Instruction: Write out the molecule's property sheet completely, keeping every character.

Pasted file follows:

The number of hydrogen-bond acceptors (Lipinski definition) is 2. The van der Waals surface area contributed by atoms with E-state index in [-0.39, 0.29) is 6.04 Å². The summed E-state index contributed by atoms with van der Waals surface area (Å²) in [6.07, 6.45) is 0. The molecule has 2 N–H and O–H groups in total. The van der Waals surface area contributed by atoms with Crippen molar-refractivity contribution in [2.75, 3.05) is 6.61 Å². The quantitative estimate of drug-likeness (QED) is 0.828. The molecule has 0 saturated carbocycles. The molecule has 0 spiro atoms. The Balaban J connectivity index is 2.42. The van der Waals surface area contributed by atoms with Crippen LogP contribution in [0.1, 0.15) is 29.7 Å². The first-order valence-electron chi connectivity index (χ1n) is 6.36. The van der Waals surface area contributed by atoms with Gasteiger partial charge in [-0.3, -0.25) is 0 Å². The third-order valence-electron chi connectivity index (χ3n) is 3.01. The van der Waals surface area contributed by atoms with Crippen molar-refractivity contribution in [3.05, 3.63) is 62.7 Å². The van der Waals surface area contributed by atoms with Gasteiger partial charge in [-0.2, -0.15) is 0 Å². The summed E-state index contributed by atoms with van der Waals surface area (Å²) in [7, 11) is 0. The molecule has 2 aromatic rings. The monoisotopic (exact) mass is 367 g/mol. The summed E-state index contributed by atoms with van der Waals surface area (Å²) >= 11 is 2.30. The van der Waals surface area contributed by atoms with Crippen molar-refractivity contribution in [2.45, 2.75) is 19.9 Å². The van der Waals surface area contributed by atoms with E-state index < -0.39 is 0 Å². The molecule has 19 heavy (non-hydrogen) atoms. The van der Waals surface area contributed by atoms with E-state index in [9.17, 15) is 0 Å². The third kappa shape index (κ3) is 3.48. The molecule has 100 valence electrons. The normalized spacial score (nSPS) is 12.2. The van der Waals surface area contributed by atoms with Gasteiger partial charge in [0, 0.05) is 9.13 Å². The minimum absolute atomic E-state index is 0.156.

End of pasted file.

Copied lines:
The number of hydrogen-bond acceptors (Lipinski definition) is 2. The van der Waals surface area contributed by atoms with E-state index in [-0.39, 0.29) is 6.04 Å². The summed E-state index contributed by atoms with van der Waals surface area (Å²) in [6.07, 6.45) is 0. The molecule has 2 N–H and O–H groups in total. The van der Waals surface area contributed by atoms with Crippen molar-refractivity contribution in [2.75, 3.05) is 6.61 Å². The quantitative estimate of drug-likeness (QED) is 0.828. The molecule has 0 saturated carbocycles. The molecule has 0 spiro atoms. The Balaban J connectivity index is 2.42. The van der Waals surface area contributed by atoms with Crippen LogP contribution in [0.1, 0.15) is 29.7 Å². The first-order valence-electron chi connectivity index (χ1n) is 6.36. The van der Waals surface area contributed by atoms with Gasteiger partial charge in [-0.3, -0.25) is 0 Å². The third-order valence-electron chi connectivity index (χ3n) is 3.01. The van der Waals surface area contributed by atoms with Crippen molar-refractivity contribution in [3.05, 3.63) is 62.7 Å². The van der Waals surface area contributed by atoms with Gasteiger partial charge in [-0.2, -0.15) is 0 Å². The summed E-state index contributed by atoms with van der Waals surface area (Å²) in [7, 11) is 0. The molecule has 2 aromatic rings. The monoisotopic (exact) mass is 367 g/mol. The summed E-state index contributed by atoms with van der Waals surface area (Å²) >= 11 is 2.30. The van der Waals surface area contributed by atoms with Crippen molar-refractivity contribution in [2.45, 2.75) is 19.9 Å². The van der Waals surface area contributed by atoms with E-state index < -0.39 is 0 Å². The molecule has 19 heavy (non-hydrogen) atoms. The van der Waals surface area contributed by atoms with E-state index in [9.17, 15) is 0 Å². The third kappa shape index (κ3) is 3.48. The molecule has 100 valence electrons. The normalized spacial score (nSPS) is 12.2. The van der Waals surface area contributed by atoms with Gasteiger partial charge in [0, 0.05) is 9.13 Å². The minimum absolute atomic E-state index is 0.156.